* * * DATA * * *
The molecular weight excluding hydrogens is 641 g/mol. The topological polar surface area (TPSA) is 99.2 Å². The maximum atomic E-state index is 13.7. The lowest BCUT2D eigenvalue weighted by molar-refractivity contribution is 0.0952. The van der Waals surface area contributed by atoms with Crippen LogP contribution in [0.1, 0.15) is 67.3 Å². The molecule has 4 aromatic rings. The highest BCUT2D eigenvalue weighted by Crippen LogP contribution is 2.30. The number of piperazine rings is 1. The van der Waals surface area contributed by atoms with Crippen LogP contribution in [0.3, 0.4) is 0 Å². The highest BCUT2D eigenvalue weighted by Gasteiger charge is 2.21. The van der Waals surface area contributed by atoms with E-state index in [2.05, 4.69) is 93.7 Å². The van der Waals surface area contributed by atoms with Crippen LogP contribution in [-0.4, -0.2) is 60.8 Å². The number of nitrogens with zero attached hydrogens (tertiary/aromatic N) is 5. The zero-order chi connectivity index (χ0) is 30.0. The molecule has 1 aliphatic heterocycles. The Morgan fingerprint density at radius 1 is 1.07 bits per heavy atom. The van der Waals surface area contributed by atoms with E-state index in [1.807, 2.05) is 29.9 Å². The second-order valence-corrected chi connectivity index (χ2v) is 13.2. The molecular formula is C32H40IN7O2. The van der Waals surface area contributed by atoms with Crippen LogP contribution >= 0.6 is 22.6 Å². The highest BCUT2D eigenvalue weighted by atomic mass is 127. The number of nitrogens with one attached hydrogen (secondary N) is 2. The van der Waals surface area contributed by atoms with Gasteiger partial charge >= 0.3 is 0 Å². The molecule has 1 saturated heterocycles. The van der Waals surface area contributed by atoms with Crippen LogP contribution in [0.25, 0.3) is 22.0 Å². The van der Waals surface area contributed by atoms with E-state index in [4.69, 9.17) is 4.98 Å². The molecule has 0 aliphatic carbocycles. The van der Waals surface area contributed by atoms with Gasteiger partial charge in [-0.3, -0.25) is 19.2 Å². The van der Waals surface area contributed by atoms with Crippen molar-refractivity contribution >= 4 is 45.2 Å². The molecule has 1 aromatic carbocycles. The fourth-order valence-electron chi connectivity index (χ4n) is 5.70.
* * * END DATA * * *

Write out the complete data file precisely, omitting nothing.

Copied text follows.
The molecular weight excluding hydrogens is 641 g/mol. The topological polar surface area (TPSA) is 99.2 Å². The maximum atomic E-state index is 13.7. The lowest BCUT2D eigenvalue weighted by molar-refractivity contribution is 0.0952. The van der Waals surface area contributed by atoms with Crippen LogP contribution in [0.1, 0.15) is 67.3 Å². The molecule has 4 aromatic rings. The highest BCUT2D eigenvalue weighted by Crippen LogP contribution is 2.30. The number of piperazine rings is 1. The van der Waals surface area contributed by atoms with Crippen LogP contribution in [0.3, 0.4) is 0 Å². The highest BCUT2D eigenvalue weighted by Gasteiger charge is 2.21. The van der Waals surface area contributed by atoms with E-state index in [2.05, 4.69) is 93.7 Å². The van der Waals surface area contributed by atoms with Crippen LogP contribution in [-0.4, -0.2) is 60.8 Å². The number of nitrogens with zero attached hydrogens (tertiary/aromatic N) is 5. The zero-order chi connectivity index (χ0) is 30.0. The molecule has 1 aliphatic heterocycles. The Morgan fingerprint density at radius 1 is 1.07 bits per heavy atom. The van der Waals surface area contributed by atoms with E-state index in [1.807, 2.05) is 29.9 Å². The second-order valence-corrected chi connectivity index (χ2v) is 13.2. The molecular formula is C32H40IN7O2. The van der Waals surface area contributed by atoms with Crippen LogP contribution >= 0.6 is 22.6 Å². The highest BCUT2D eigenvalue weighted by atomic mass is 127. The number of nitrogens with one attached hydrogen (secondary N) is 2. The van der Waals surface area contributed by atoms with Gasteiger partial charge >= 0.3 is 0 Å². The molecule has 1 saturated heterocycles. The van der Waals surface area contributed by atoms with Crippen LogP contribution in [0.25, 0.3) is 22.0 Å². The van der Waals surface area contributed by atoms with E-state index in [4.69, 9.17) is 4.98 Å². The molecule has 0 aliphatic carbocycles. The van der Waals surface area contributed by atoms with Gasteiger partial charge in [-0.3, -0.25) is 19.2 Å². The van der Waals surface area contributed by atoms with Crippen molar-refractivity contribution >= 4 is 45.2 Å². The molecule has 1 aromatic carbocycles. The fourth-order valence-electron chi connectivity index (χ4n) is 5.70.